The early twentieth-century nationalist discourse in Iran reviled, on the one hand, a Qajar hegemony on account of an exhausted “manifest destiny,” and lauded, on the other, a discourse of masculinity that assumed moral responsibility to protect the imaginary “geobody” of Iran. In this paper I examine how this discourse of patriotism resonates through Mehdi Akhavan-Sales’s poem “This Autumn in Prison” (1966) and Esmail Fassih’s novel The Story of Javid (1981). With a comparative—and conducive—focus on Akhavan-Sales’s poetic figure Mazdusht at the outset of analysis, before turning primarily to Fassih’s protagonist Javid, I argue that the construction of an archetypal form of gender, or what I term an “original Iranian manhood,” is integral to both men of letters as they have channeled their nationalist concerns through literary expression. As I proceed with The Story of Javid, I propose that gender—nationally reimagined—shapes a quest narrative set, quite symbolically, during the historic decade of 1920s when the politically bankrupt Qajar rulers were giving way to the iron fists of a Pahlavi state apparatus, with fateful repercussions for Javid’s performance of masculinity—particularly with regard to the novel’s treatment of female characters.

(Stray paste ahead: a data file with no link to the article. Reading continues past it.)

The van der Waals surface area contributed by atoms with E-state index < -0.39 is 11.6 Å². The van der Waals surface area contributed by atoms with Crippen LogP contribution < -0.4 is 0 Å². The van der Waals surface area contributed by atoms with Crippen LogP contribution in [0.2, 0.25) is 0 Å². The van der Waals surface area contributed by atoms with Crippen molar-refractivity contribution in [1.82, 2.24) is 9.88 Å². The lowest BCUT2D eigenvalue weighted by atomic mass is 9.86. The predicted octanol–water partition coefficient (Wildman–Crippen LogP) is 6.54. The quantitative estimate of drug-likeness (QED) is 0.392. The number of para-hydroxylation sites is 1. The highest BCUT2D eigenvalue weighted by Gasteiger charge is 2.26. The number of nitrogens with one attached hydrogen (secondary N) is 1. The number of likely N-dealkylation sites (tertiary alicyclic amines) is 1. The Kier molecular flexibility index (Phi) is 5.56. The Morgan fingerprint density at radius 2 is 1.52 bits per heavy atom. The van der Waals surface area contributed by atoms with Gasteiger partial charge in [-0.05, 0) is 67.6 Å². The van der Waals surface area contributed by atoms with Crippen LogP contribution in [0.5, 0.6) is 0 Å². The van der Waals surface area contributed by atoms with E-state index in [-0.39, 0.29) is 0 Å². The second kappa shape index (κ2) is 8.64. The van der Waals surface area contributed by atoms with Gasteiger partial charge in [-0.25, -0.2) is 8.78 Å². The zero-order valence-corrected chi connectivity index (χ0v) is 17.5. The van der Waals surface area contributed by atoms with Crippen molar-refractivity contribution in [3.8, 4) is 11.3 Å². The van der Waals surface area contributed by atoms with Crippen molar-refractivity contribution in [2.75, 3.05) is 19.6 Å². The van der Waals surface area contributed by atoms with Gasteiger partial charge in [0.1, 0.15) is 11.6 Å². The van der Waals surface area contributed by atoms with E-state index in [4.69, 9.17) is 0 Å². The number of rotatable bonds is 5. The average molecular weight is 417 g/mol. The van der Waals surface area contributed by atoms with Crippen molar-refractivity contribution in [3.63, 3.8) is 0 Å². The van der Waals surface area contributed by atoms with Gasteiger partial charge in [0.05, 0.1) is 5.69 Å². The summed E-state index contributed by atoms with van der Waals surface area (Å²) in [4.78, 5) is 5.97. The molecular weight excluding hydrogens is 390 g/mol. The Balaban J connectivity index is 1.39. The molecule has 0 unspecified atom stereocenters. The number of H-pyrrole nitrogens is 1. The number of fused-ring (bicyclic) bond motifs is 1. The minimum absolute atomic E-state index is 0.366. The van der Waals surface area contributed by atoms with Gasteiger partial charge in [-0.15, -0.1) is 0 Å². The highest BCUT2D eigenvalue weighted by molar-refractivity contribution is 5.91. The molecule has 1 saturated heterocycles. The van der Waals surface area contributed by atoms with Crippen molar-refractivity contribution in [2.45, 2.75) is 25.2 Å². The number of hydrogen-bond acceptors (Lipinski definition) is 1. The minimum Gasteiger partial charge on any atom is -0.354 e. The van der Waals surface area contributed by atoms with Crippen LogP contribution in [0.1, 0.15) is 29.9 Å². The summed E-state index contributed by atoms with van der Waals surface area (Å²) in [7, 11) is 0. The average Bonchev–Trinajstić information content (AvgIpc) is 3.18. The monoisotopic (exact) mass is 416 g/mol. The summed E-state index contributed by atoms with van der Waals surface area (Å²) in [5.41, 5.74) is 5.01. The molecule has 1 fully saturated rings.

Keywords: Esmail Fassih, Mehdi Akhavan-Sales, Iranian nationalist discourse, men and masculinities in Iran, gender archetype